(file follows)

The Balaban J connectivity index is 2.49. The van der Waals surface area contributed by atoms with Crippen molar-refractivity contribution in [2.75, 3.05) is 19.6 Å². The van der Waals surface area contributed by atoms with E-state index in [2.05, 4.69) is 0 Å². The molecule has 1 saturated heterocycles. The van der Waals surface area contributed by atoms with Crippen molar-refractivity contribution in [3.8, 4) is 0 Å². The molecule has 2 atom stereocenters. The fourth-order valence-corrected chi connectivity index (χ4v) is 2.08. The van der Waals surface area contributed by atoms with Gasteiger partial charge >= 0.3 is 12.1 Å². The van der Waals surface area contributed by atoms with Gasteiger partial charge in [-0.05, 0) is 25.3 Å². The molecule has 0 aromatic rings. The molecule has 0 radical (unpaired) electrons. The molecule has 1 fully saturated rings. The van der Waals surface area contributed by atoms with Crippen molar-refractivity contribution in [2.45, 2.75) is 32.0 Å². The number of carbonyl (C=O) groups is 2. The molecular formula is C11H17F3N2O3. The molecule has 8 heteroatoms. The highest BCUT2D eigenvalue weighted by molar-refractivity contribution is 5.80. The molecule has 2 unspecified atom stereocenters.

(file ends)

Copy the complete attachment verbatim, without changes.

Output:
The Balaban J connectivity index is 2.49. The van der Waals surface area contributed by atoms with Crippen molar-refractivity contribution in [2.75, 3.05) is 19.6 Å². The van der Waals surface area contributed by atoms with E-state index in [2.05, 4.69) is 0 Å². The molecule has 1 saturated heterocycles. The van der Waals surface area contributed by atoms with Crippen molar-refractivity contribution in [3.8, 4) is 0 Å². The molecule has 2 atom stereocenters. The fourth-order valence-corrected chi connectivity index (χ4v) is 2.08. The van der Waals surface area contributed by atoms with Gasteiger partial charge >= 0.3 is 12.1 Å². The van der Waals surface area contributed by atoms with Gasteiger partial charge in [-0.05, 0) is 25.3 Å². The molecule has 0 aromatic rings. The molecule has 0 radical (unpaired) electrons. The molecule has 1 fully saturated rings. The van der Waals surface area contributed by atoms with Crippen molar-refractivity contribution in [2.45, 2.75) is 32.0 Å². The number of carbonyl (C=O) groups is 2. The molecular formula is C11H17F3N2O3. The molecule has 8 heteroatoms. The highest BCUT2D eigenvalue weighted by molar-refractivity contribution is 5.80. The molecule has 2 unspecified atom stereocenters.